Ben Gauld

After 35 years, the championship drought is over.

Your very own Seattle Seahawks are World Champions.

The game itself was one of the most one-sided affairs in recent memory as the Seahawks broke the Broncos spirits and bodies to the tune of a 43-8 beat down. Seemingly everything went the Seahawks way for the entire 60 minutes. The game started with a botched snap between Peyton Manning and his center Manny Ramirez, which sailed over Manning’s head into their end zone and was recovered for a safety. Just like that the Seahawks were up 2-0 on the first play, and they never looked back.

Subsequent drives produced consecutive field goals from the fan favorite Steven Hauschka but the game was still close, although it didn’t feel like it. The score at the end of the first quarter was 8-0, but the scoreboard didn’t encapsulate the dominance of the Seahawks defense out of the gate. The Broncos historically dominant offense, anchored by five-time MVP Peyton Manning fell flat on its face and could not get a first down for the entire quarter. Their three possessions ended in a safety, punt and an interception by the hard-hitting Virginia Tech alum Kam Chancellor.

The Seahawks defense played the Broncos’ passing game perfectly. The Hawks’ defense allowed Manning to complete short passes, so much so that he set a Super Bowl record for passing completions. Seemingly every time the Broncos completed a pass, Seahawks’ defenders swarmed the ball carrier and prevented them from gaining the yards after the catch which, given Manning’s rapidly declining arm strength, was vital if the Broncos had a chance to win this game.

The second quarter was when things really started to go the Seahawks’ way. A foolish defensive pass inference penalty committed by the Broncos in the end zone set up first goal from the one yard line, an opportunity for the Seahawks to “unleash the Beast.” On second down, Marshawn Lynch powered his way through the wall of bodies into the end zone. The score was now 15-0 with 12 minutes left in the second quarter. The Broncos next drive started well, but just like the Matrix Trilogy, ended in a dumpster fire of epic proportions.

A tipped pass by free agent acquisition Cliff Avril landed right in the hands of the player who would be named MVP of the game, Malcolm Smith. He sprinted straight into the end zone with almost no opposition, and punctuated his touchdown with a hilarious failed attempt to dunk the football over the goal post. I won’t hold it against him though, as his heads-up play gave the Seahawks a 22-0 lead late in the first half.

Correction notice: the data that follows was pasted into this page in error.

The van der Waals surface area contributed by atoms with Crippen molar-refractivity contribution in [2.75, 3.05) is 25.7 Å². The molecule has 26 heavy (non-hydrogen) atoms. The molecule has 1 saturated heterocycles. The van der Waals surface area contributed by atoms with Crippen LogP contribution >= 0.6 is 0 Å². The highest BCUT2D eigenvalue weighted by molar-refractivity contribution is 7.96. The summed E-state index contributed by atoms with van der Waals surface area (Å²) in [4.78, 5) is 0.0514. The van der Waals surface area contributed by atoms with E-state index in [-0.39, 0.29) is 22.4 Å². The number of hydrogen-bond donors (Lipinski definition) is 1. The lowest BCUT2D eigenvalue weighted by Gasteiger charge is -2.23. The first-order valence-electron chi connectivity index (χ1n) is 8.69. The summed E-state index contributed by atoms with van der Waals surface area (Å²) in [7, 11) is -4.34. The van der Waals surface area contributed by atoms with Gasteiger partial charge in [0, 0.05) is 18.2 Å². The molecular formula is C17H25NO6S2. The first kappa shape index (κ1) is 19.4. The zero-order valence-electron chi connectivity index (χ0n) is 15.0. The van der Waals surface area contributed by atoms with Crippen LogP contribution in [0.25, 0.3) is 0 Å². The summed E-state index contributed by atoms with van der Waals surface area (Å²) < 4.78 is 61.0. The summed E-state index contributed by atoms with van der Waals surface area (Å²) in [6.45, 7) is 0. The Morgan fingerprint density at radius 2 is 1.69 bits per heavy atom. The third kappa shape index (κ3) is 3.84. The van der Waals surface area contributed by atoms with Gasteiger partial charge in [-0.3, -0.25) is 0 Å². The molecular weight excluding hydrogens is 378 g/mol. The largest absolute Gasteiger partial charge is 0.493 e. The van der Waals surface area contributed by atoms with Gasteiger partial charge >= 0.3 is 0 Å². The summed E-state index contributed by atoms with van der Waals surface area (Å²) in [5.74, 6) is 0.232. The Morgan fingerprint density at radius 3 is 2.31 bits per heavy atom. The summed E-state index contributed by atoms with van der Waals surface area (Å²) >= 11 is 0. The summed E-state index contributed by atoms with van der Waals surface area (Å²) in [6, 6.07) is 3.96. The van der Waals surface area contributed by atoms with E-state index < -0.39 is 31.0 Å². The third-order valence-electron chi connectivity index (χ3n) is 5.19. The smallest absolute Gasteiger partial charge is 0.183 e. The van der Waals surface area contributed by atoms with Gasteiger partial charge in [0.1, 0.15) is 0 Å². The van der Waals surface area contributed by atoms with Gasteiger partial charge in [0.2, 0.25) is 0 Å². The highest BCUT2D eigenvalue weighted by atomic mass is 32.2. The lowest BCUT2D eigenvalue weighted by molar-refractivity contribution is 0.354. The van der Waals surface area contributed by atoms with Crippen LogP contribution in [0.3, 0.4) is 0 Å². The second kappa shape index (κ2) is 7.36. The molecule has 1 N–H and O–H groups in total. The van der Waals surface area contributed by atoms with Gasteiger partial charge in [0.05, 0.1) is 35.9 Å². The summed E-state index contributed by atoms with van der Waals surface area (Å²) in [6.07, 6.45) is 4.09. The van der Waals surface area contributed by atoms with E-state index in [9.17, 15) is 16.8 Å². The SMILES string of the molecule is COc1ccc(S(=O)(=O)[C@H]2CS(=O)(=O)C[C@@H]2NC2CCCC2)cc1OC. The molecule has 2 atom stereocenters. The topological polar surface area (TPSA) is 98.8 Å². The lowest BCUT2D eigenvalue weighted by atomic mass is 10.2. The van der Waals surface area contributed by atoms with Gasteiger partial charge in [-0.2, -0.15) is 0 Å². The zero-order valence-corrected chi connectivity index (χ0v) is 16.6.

The moment that appeared to crush the Broncos spirit more than any other in the first half was the failed fourth down conversion in the red zone on their subsequent drive. When Peyton walked off of the field, he looked more discouraged than I had ever seen before in my relatively extensive history of watching football. But it was only about to get a whole lot worse.

On the opening kickoff of the second half, dynamic but oft-injured receiver Percy Harvin ran the kick back 89 yards for a touchdown. 29-0. Game over. The largest deficit ever overcome in the Super Bowl was a measly 10 points. But maybe the Broncos, who are statistically speaking the best offense ever, would be able to make up the difference? Nope. The Broncos were dominated in all facets of the game. Russell Wilson threw two late touchdown passes to undrafted receivers Doug Baldwin and Jermaine Kearse and the Broncos pitched in a garbage time touchdown and two point conversion to avoid the shutout, but the game was long over.

The physicality the Seahawks played with was unmatched by the Broncos. The Seahawks were clearly the superior team, which given the Broncos’ offensive wizardry this season was a surprise. Pleasant surprises have been very common for the Seahawks since Pete Carroll took over the program. From finding Russell Wilson, who shattered the record for most wins (24) by a quarterback in his first two seasons in the league ,to drafting the best cornerback alive, Richard Sherman, in the 5th round, the Seahawks have managed to craft the finest roster in the NFL. The craziest thing about this Seahawks team? They are the 4th youngest in the league with an average player age of 26 years and 175 days old. The Seahawks look like a potential dynasty in the making. Winning the Super Bowl automatically puts a huge target on your back in the following season as players seek to play their best against the league champions. But let’s not worry about the future. Bask in this glory Seattle. You deserve it.


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